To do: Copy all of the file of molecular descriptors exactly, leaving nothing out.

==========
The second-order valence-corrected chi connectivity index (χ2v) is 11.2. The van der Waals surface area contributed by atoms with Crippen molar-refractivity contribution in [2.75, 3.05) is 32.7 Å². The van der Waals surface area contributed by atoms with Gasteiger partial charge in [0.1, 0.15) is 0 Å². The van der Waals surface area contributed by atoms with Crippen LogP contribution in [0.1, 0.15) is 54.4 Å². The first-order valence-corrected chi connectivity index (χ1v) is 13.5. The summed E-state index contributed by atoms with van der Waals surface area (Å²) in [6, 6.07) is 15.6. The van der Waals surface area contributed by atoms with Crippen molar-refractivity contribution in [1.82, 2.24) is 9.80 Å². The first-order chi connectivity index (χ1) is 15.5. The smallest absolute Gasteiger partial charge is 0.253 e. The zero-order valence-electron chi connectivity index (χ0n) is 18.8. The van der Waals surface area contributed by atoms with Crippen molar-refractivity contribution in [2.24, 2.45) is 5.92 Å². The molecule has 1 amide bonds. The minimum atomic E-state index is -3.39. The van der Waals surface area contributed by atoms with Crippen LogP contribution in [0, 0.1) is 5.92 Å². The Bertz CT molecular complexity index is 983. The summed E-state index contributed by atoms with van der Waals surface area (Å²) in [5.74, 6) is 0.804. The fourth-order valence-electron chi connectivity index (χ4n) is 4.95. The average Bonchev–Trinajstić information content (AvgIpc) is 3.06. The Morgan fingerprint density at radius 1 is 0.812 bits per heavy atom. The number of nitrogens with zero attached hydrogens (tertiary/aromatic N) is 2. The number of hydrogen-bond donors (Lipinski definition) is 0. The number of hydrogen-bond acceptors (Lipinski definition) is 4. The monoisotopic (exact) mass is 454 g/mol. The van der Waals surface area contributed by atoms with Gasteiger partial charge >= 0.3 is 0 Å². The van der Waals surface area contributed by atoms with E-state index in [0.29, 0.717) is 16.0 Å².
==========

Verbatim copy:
The second-order valence-corrected chi connectivity index (χ2v) is 11.2. The van der Waals surface area contributed by atoms with Crippen molar-refractivity contribution in [2.75, 3.05) is 32.7 Å². The van der Waals surface area contributed by atoms with Gasteiger partial charge in [0.1, 0.15) is 0 Å². The van der Waals surface area contributed by atoms with Crippen LogP contribution in [0.1, 0.15) is 54.4 Å². The first-order valence-corrected chi connectivity index (χ1v) is 13.5. The summed E-state index contributed by atoms with van der Waals surface area (Å²) in [6, 6.07) is 15.6. The van der Waals surface area contributed by atoms with Crippen molar-refractivity contribution in [1.82, 2.24) is 9.80 Å². The first-order chi connectivity index (χ1) is 15.5. The smallest absolute Gasteiger partial charge is 0.253 e. The zero-order valence-electron chi connectivity index (χ0n) is 18.8. The van der Waals surface area contributed by atoms with Crippen molar-refractivity contribution in [2.24, 2.45) is 5.92 Å². The molecule has 1 amide bonds. The minimum atomic E-state index is -3.39. The van der Waals surface area contributed by atoms with Crippen LogP contribution in [0, 0.1) is 5.92 Å². The Bertz CT molecular complexity index is 983. The summed E-state index contributed by atoms with van der Waals surface area (Å²) in [5.74, 6) is 0.804. The fourth-order valence-electron chi connectivity index (χ4n) is 4.95. The average Bonchev–Trinajstić information content (AvgIpc) is 3.06. The Morgan fingerprint density at radius 1 is 0.812 bits per heavy atom. The number of nitrogens with zero attached hydrogens (tertiary/aromatic N) is 2. The number of hydrogen-bond donors (Lipinski definition) is 0. The number of hydrogen-bond acceptors (Lipinski definition) is 4. The monoisotopic (exact) mass is 454 g/mol. The van der Waals surface area contributed by atoms with Gasteiger partial charge >= 0.3 is 0 Å². The van der Waals surface area contributed by atoms with E-state index in [0.29, 0.717) is 16.0 Å².